Are you spotting tiny white worms in your potted plants now and then? Your plants could be in trouble.
The insects could be anything from pot worms, nematodes, garden centipedes, and maggots to larvae of fungus gnats. They typically feed on the roots and cause stunted growth.
Luckily, there are several effective methods of getting rid of them. This guide discusses some of those methods.
How To Identify White Worms In Plants?
Spotting these little pests can be a real challenge due to their small size. They lay eggs in the soil at the plant’s base, where they hatch into larvae and begin feeding on your plant’s roots.
Typical signs associated with an infestation include:
- Stunted plant growth— caused by your plant roots’ inability to absorb water and nutrients.
- Yellowing or browning of leaves— making your plant susceptible to diseases
- In rare cases, the plant may wilt and die.
Types Of Insects
The following types of worms or insects could infest your plants.
1. Pot Worms
Pot worms are translucent in bodily appearance and resemble earthworms. However, they are significantly larger than the latter.
Like earthworms, pot worms feed on the dead and decaying matter in the soil. Most gardeners link pot worms to high organic content in the soil.
2. Grub Worms
Put simply, grubworms are larvae of various beetle species. They are usually off-white with contrasting orange-brown heads.
Grub worms burrow deep in the soil to find food and attack plant roots.
3. Garden Symphylans (Garden Centipedes)
Garden symphylans have slender and segmented bodies and are closely related to centipedes. They are typically white or cream and measure about one-fourth of an inch.
They are damaging and have a natural inclination to attack young seedlings and new root growth.
4. Fungus Gnats
The white worms in your potting soil could be larvae of fungus gnats. They appear white or cream with contrasting black heads.
Fungus gnats are typically attracted to the moisture and organic content of the soil and can lay up to 200 eggs at once.
When these eggs hatch, an army of hungry worms is ready to destroy your plants. They usually target plant roots and spread deadly pathogens such as Pythium.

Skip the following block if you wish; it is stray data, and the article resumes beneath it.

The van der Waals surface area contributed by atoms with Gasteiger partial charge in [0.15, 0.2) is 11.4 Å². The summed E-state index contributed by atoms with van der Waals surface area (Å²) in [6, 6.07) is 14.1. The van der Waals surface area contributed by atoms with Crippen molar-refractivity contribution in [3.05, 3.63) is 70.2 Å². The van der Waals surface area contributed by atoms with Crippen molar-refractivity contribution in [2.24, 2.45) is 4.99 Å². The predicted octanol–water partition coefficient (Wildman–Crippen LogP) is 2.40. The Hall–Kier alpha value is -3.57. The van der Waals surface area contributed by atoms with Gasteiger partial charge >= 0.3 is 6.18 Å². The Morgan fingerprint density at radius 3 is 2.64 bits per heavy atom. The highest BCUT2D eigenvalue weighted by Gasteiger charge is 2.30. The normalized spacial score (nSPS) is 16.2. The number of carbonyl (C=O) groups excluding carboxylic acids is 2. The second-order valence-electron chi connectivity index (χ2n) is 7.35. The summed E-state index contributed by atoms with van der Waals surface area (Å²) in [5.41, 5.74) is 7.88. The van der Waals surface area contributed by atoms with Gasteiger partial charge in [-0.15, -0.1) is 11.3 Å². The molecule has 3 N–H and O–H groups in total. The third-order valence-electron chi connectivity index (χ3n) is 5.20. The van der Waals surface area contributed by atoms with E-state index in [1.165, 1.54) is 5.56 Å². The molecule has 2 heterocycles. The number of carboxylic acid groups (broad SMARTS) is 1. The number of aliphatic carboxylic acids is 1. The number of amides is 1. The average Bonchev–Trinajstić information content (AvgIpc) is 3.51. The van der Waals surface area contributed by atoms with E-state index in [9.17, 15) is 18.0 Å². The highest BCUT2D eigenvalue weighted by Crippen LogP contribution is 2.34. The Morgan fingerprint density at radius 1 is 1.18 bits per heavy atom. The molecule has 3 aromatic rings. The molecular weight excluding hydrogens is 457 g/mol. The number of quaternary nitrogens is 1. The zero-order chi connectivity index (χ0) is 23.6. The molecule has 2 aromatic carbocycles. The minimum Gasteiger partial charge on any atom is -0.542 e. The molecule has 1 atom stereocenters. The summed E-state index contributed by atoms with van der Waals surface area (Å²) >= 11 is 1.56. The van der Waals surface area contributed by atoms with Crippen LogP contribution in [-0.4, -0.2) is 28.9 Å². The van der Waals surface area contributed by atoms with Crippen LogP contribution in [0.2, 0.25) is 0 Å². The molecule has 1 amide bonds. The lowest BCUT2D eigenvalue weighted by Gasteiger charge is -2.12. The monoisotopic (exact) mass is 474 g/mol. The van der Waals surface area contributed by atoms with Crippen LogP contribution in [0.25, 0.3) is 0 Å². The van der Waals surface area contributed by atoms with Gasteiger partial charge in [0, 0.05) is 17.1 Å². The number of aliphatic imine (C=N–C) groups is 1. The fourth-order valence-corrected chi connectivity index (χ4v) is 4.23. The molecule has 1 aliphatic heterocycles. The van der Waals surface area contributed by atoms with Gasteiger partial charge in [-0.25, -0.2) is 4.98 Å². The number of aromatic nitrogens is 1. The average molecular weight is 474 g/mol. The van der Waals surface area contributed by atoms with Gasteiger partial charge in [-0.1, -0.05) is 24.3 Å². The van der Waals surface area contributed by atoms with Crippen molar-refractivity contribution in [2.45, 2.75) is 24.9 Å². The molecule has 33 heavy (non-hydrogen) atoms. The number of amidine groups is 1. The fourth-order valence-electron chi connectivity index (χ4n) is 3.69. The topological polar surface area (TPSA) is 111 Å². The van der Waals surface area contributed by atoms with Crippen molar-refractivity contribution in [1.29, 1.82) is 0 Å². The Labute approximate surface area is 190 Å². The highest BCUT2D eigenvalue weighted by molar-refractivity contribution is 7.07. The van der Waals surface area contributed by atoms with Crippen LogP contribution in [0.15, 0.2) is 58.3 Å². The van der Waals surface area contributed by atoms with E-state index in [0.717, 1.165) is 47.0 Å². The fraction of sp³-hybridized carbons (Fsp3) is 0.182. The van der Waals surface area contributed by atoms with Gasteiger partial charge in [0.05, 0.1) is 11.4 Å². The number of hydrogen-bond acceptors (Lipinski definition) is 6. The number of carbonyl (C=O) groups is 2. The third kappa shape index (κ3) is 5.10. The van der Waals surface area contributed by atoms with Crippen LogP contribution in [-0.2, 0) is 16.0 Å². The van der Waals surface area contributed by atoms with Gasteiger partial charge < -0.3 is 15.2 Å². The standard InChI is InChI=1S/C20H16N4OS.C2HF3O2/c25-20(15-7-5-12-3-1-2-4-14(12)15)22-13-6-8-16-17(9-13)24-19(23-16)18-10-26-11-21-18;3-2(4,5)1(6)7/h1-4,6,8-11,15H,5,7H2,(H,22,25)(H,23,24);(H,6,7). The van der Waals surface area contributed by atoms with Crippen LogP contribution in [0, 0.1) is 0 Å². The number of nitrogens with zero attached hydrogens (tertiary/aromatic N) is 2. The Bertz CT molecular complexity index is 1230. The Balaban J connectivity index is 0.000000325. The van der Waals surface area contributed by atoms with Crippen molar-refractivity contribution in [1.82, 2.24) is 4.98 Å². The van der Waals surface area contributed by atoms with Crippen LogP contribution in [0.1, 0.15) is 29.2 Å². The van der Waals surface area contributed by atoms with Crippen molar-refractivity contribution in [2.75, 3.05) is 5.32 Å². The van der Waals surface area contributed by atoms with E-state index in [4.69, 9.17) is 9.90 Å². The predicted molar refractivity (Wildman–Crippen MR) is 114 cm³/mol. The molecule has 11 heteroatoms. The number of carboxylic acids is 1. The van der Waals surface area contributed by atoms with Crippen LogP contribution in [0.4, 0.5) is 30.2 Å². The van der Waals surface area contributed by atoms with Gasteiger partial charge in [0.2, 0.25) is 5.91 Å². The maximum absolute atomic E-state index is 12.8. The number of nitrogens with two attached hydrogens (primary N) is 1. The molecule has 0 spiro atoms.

The classification “Nematoda” represents several types of roundworms. Some of these organisms are so small that they require a microscope to be seen.
Nematodes can be beneficial and harmful to your plants, depending on the species. The parasitic types cause the most damage.
Prevention And Elimination Tips
Proper maintenance and care is the key to preventing white worm infestation. You want to ensure moderate watering, low organic content, and medium humidity levels.
1. Control Watering
Sufficient watering of your potted plants is quintessential in ensuring their healthy growth. Enough soil moisture creates the right environment for beneficial worms such as red wigglers to aerate your potting mix and help the plants.
However, if you overwater your potted plants, you expose them to root rot. You also provide an open invitation to pests such as pot worms.
These worms thrive in an environment with falling plant debris and too much water.
2. Control Organic Matter
Organic matter is vital for enriching soil fertility; however, too much of it is a recipe for disaster. More organic matter means more food for the worms and an increase in their number.
White worms can only thrive in such an environment causing massive damage to your plants. Add organic matter to your potting mix sparingly for the best results.
Also, do not allow fallen leaves, fruits, and twigs to decompose naturally in the soil. Pick and dispose of them as soon as you see them.
3. Control Humidity Levels
Ideal humidity levels vary for different plants. You should know the specific requirements of your houseplants to avoid exposing them to extreme humidity levels.
A humid environment encourages the multiplication of white worms by facilitating the hatching of their eggs.
How To Get Rid Of The White Worms?
You can eliminate white worms by adopting a range of natural, biological, and chemical remedies. Let’s take a look at each of the options mentioned below.
This section involves using natural substances to get rid of the worms.
1. Remove The Top Soil Layer
The topsoil layer inhabits most of the white worms in an infestation. That’s why removing this layer is vital if you want to eliminate them.
Rake the topsoil using a rake or garden scoop and dispose of the soil safely to prevent further infestation. Ensure to soften the soil by watering before you begin the raking.